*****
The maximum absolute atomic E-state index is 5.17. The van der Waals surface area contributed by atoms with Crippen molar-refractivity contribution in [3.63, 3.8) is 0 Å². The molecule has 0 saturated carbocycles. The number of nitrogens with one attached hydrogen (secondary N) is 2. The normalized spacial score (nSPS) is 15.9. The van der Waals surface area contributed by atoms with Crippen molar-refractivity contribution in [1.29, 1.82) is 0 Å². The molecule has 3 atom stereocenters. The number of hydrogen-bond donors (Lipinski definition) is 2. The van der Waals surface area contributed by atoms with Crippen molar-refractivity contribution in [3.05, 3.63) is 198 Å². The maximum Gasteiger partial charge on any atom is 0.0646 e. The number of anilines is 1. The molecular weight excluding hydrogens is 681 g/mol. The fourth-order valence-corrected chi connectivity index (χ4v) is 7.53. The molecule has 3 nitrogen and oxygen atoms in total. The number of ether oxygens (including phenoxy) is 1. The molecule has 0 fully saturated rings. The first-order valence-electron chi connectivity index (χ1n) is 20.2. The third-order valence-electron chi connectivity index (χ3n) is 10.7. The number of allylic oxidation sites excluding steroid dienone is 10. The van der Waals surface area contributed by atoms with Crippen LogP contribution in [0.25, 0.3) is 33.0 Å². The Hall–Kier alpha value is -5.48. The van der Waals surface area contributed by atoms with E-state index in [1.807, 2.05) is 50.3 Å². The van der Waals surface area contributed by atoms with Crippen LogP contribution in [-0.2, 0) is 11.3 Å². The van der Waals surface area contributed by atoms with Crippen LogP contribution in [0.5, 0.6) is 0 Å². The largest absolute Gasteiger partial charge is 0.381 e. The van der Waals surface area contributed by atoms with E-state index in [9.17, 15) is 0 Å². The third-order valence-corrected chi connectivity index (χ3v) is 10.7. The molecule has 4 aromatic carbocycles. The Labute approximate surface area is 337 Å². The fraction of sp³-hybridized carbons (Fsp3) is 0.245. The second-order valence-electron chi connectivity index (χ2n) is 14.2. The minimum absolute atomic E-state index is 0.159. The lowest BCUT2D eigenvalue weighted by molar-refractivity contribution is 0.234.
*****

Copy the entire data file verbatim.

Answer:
The maximum absolute atomic E-state index is 5.17. The van der Waals surface area contributed by atoms with Crippen molar-refractivity contribution in [3.63, 3.8) is 0 Å². The molecule has 0 saturated carbocycles. The number of nitrogens with one attached hydrogen (secondary N) is 2. The normalized spacial score (nSPS) is 15.9. The van der Waals surface area contributed by atoms with Crippen molar-refractivity contribution in [1.29, 1.82) is 0 Å². The molecule has 3 atom stereocenters. The number of hydrogen-bond donors (Lipinski definition) is 2. The van der Waals surface area contributed by atoms with Crippen molar-refractivity contribution in [3.05, 3.63) is 198 Å². The maximum Gasteiger partial charge on any atom is 0.0646 e. The number of anilines is 1. The molecular weight excluding hydrogens is 681 g/mol. The fourth-order valence-corrected chi connectivity index (χ4v) is 7.53. The molecule has 3 nitrogen and oxygen atoms in total. The number of ether oxygens (including phenoxy) is 1. The molecule has 0 fully saturated rings. The first-order valence-electron chi connectivity index (χ1n) is 20.2. The third-order valence-electron chi connectivity index (χ3n) is 10.7. The number of allylic oxidation sites excluding steroid dienone is 10. The van der Waals surface area contributed by atoms with Crippen LogP contribution in [0.25, 0.3) is 33.0 Å². The Hall–Kier alpha value is -5.48. The van der Waals surface area contributed by atoms with E-state index in [1.807, 2.05) is 50.3 Å². The van der Waals surface area contributed by atoms with Crippen LogP contribution in [-0.2, 0) is 11.3 Å². The van der Waals surface area contributed by atoms with Crippen LogP contribution in [0.5, 0.6) is 0 Å². The largest absolute Gasteiger partial charge is 0.381 e. The van der Waals surface area contributed by atoms with E-state index in [9.17, 15) is 0 Å². The third-order valence-corrected chi connectivity index (χ3v) is 10.7. The molecule has 4 aromatic carbocycles. The Labute approximate surface area is 337 Å². The fraction of sp³-hybridized carbons (Fsp3) is 0.245. The second-order valence-electron chi connectivity index (χ2n) is 14.2. The minimum absolute atomic E-state index is 0.159. The lowest BCUT2D eigenvalue weighted by molar-refractivity contribution is 0.234.